Nursing, full circle: A lifetime of care for Jacky

nurse-asthma

Jacky Steiding has worked at Boston Children’s Hospital for 24 years — first as a clinical assistant and now as nursing clinical coordinator of the Boston Children’s Division of Pulmonary and Respiratory Diseases. But her relationship with Boston Children’s goes back much further, to before she can even remember.

“I spent many evenings in the emergency room at Boston Children’s,” says Jacky, who was diagnosed with asthma as a young girl and struggled with the condition her entire childhood. “My mom wouldn’t take me anywhere else.” She remembers her mother’s hand rubbing her forehead and the nurses’ calming voices, assuring her she would be all right.

Jacky with her grandmom and dad

Over time, she came to think of Boston Children’s as a healing space — “my safe place that helped me breath again.”

That feeling of being safe stuck with Jacky.

When she was planning for college during senior year of high school, Jacky asked for guidance from her history teacher, Mr. Marston. She told him about her struggles with asthma and that she wanted to help children feel safe. He suggested nursing school.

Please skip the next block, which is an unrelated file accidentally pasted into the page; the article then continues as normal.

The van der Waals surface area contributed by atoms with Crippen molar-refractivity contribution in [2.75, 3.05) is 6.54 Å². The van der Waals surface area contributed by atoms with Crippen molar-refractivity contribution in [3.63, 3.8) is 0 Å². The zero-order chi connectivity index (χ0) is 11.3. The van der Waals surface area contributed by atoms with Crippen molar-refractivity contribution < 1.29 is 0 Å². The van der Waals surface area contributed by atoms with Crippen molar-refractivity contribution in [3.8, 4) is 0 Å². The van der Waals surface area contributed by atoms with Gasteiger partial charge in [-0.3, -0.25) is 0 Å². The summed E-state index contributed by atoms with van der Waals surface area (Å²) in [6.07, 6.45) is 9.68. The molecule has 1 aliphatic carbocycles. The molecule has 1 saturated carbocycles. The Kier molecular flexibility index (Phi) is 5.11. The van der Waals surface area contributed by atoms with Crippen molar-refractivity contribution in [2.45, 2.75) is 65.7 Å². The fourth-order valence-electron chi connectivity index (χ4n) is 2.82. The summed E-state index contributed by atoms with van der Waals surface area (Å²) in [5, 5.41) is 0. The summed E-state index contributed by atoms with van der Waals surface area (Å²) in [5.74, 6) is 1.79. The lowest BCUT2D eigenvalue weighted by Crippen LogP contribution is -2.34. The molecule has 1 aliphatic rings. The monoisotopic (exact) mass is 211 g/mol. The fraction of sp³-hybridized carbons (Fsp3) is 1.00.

“In hindsight, nursing was my calling,” says Jacky. “But I didn’t realize it until that talk with Mr. Marston.”

Pursuing nursing was the right decision for Jacky.

Today, Jacky sees children with a range of pulmonary issues, including asthma. She loves her job. “Every day is different, but busy — full of excitement and challenges,” Jacky says. “I support and guide my peers, and I also do a lot of hands-on patient care. No matter what, I try to stay calm and always recognize the positive aspects of any given situation.”

Jacky will never forget one child who came to her clinic with a life-threatening illness after receiving care abroad for years. Desperate to give her child the best chance of survival, the mother was managing her son’s care on her own, with only websites and chat rooms to help.

When the family finally arrived at Boston Children’s, the mother began sobbing. “I knew they were tears of joy,” says Jacky. “She was no longer alone and scared for her child. Being able to assure her that her family was safe and in good hands with us … that’s exactly why I became a nurse.”

Learn about how Boston Children’s treats asthma in children.